Perhaps no spiders are more often misidentified than the “crevice weavers” in the genus Kukulcania, family Filistatidae. They are quite common throughout the southern United States, where they are frequently confused with everything from brown recluse spiders to tarantulas.
There are currently five species and one subspecies of Kukulcania recognized in the U.S. Here in Arizona we have both K. arizonica and K. hibernalis (the “Southern House Spider”). Indeed, houses are often where you find them. Look for their sprawling, lacy webs issuing from the exterior of window frames, under the eaves, and similar situations.
Filistatids in general belong to a larger group of arachnids called “cribellate” spiders. These spiders possess an extra silk-spinning organ called a cribellum, and a comb on the outside of the metatarsal segment of each fourth leg. This row of short, stout, curved hairs is called a calamistrum and is used to “fluff” the silk that issues from the plate-like cribellum. This “carding” of silk is accomplished by very rapid vibration of the fourth leg as it rests on the third leg. This is in contrast to most other cribellate spiders that employ a slow rocking motion. The web that results is therefore not sticky, but the threads so random that they easily entangle potential prey.
The odd web is just the beginning of weird for Kukulcania crevice weavers. The genders differ so dramatically in appearance that one can be forgiven for assuming they are different species. Mature females are a lovely, velvety black or dark gray in color, with a body shape and lumpy eye arrangement reminiscent of a tarantula. Mature males are beige or pale brown in color, with small bodies and extremely long legs. They are mistaken for brown recluse spiders much of the time, but note the differences. Male Kukulcania have eight eyes, grouped atop the crown of the head as they are in the female. Recluse spiders have only six eyes, grouped in three pairs across the front edge of the carapace. Also notice the extremely long, elbowed pedipalps of the male crevice weaver. No recluse spider is that….well,…well-endowed.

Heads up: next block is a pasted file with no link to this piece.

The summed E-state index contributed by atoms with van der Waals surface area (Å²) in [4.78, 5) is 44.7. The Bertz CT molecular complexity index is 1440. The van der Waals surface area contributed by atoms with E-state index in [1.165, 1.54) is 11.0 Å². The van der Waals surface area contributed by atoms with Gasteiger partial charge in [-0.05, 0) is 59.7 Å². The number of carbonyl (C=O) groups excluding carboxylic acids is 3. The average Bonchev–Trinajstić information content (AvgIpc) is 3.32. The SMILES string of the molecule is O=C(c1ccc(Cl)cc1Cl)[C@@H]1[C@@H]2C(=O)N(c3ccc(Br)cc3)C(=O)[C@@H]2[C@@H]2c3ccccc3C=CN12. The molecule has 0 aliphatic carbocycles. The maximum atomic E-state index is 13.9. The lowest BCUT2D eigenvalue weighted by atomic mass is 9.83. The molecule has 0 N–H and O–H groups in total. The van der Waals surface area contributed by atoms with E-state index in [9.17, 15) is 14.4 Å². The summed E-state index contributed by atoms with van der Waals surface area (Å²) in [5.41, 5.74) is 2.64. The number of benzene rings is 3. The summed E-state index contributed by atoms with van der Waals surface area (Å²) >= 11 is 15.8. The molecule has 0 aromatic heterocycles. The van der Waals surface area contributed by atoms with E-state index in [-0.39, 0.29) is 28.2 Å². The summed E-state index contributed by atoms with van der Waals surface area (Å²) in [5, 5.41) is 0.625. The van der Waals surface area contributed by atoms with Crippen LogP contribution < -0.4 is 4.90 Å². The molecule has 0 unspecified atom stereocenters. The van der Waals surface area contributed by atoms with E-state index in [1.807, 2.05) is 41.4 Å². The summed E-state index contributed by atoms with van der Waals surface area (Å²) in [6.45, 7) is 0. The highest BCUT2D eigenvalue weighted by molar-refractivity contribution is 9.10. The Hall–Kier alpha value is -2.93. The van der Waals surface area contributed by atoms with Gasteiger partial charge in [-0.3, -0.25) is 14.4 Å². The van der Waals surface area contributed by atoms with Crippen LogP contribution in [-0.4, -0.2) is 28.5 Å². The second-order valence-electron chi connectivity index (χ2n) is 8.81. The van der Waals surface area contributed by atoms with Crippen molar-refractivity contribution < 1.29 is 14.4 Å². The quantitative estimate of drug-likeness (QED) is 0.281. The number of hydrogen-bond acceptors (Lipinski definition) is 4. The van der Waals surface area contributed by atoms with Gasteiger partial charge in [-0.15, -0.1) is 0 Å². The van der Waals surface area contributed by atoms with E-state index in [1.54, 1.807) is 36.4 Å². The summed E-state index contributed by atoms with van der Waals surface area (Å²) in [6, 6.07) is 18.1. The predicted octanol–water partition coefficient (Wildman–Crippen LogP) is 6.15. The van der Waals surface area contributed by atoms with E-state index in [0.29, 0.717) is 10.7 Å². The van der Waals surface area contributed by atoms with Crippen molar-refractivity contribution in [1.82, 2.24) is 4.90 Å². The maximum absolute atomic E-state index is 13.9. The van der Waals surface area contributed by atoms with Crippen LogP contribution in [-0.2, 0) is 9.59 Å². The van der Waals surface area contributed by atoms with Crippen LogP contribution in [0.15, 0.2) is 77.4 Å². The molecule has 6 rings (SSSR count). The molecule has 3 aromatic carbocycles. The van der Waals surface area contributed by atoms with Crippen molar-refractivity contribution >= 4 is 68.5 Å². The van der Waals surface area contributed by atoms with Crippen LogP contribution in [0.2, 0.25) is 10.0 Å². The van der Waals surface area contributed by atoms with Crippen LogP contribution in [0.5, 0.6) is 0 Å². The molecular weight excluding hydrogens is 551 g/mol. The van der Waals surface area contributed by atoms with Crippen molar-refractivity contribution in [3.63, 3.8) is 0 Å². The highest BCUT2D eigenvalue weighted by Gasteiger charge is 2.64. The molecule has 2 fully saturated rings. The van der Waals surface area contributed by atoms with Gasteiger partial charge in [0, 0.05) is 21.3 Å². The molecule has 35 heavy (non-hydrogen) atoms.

We’re not finished, it gets stranger. All filistatids known thusfar have their jaws (chelicerae) fused. That means that each one of the pair is incapable of moving independently, like in most other spiders. They are also built to lose their legs if necessary to escape a predator. Actually, many kinds of spiders possess the ability to break off parts of their legs without losing much blood in the process. This phenomenon is known as “autospasy,” and in the case of crevice weavers the weak joint is at the juncture of the tibia and patella segments.
Interestingly, female Kukulcania continue to molt after they become adults. Mygalomorph spiders (tarantulas) are the only other spiders known to do this. It seems to be related to longevity: both spiders take a long time to reach sexual maturity, and are capable of living several years. Like the cellar spiders I addressed in an earlier blog entry, filistatids are “haplogynes,” meaning that the females have largely unmodified, if not non-existent external genitalia. The paired openings to her reproductive tract are under what is more-or-less a slot-like orifice.
The best time to observe Kukulcania species is after dark. Females will venture to the lip of their retreat in anticipation of prey. Males will be wandering in search of love and romance. See if you can’t find one or both of the sexes on the exterior of your own home, garage, shed, or barn.